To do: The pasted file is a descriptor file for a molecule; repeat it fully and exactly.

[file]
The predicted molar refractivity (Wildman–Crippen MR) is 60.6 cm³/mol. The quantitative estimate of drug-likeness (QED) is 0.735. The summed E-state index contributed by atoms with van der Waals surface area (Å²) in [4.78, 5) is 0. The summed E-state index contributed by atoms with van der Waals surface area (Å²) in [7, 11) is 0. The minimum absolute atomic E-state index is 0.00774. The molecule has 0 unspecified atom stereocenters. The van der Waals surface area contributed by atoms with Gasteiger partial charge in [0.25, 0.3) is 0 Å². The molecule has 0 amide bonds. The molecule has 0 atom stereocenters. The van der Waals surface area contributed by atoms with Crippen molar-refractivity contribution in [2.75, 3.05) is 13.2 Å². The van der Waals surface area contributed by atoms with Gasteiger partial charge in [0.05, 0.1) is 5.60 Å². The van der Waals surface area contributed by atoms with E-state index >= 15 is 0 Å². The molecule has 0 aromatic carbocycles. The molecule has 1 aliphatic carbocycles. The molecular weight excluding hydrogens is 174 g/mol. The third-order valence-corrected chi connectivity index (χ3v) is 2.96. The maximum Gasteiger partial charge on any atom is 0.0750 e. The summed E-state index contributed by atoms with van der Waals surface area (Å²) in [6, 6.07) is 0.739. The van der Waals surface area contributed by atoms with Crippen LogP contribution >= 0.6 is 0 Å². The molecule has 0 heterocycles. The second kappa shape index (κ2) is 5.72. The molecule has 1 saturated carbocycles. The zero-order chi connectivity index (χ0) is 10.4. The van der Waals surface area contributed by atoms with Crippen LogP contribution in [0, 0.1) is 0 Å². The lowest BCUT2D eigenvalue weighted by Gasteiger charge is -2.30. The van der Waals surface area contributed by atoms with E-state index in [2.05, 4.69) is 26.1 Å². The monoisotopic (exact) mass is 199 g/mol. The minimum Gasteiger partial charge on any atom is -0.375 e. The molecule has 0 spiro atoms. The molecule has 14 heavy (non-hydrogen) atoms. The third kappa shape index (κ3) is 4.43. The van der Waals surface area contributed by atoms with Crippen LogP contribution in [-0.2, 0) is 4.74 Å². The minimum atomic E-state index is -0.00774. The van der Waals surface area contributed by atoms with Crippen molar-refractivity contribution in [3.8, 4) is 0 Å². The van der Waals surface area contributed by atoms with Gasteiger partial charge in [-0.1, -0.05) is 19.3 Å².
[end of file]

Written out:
The predicted molar refractivity (Wildman–Crippen MR) is 60.6 cm³/mol. The quantitative estimate of drug-likeness (QED) is 0.735. The summed E-state index contributed by atoms with van der Waals surface area (Å²) in [4.78, 5) is 0. The summed E-state index contributed by atoms with van der Waals surface area (Å²) in [7, 11) is 0. The minimum absolute atomic E-state index is 0.00774. The molecule has 0 unspecified atom stereocenters. The van der Waals surface area contributed by atoms with Gasteiger partial charge in [0.25, 0.3) is 0 Å². The molecule has 0 amide bonds. The molecule has 0 atom stereocenters. The van der Waals surface area contributed by atoms with Crippen molar-refractivity contribution in [2.75, 3.05) is 13.2 Å². The van der Waals surface area contributed by atoms with Gasteiger partial charge in [0.05, 0.1) is 5.60 Å². The van der Waals surface area contributed by atoms with E-state index >= 15 is 0 Å². The molecule has 0 aromatic carbocycles. The molecule has 1 aliphatic carbocycles. The molecular weight excluding hydrogens is 174 g/mol. The third-order valence-corrected chi connectivity index (χ3v) is 2.96. The maximum Gasteiger partial charge on any atom is 0.0750 e. The summed E-state index contributed by atoms with van der Waals surface area (Å²) in [6, 6.07) is 0.739. The van der Waals surface area contributed by atoms with Crippen LogP contribution >= 0.6 is 0 Å². The molecule has 0 heterocycles. The second kappa shape index (κ2) is 5.72. The molecule has 1 saturated carbocycles. The zero-order chi connectivity index (χ0) is 10.4. The van der Waals surface area contributed by atoms with Crippen LogP contribution in [0, 0.1) is 0 Å². The lowest BCUT2D eigenvalue weighted by Gasteiger charge is -2.30. The van der Waals surface area contributed by atoms with E-state index in [2.05, 4.69) is 26.1 Å². The monoisotopic (exact) mass is 199 g/mol. The minimum Gasteiger partial charge on any atom is -0.375 e. The molecule has 0 spiro atoms. The molecule has 14 heavy (non-hydrogen) atoms. The third kappa shape index (κ3) is 4.43. The van der Waals surface area contributed by atoms with Crippen LogP contribution in [-0.2, 0) is 4.74 Å². The minimum atomic E-state index is -0.00774. The van der Waals surface area contributed by atoms with Crippen molar-refractivity contribution in [3.8, 4) is 0 Å². The van der Waals surface area contributed by atoms with Gasteiger partial charge in [-0.1, -0.05) is 19.3 Å².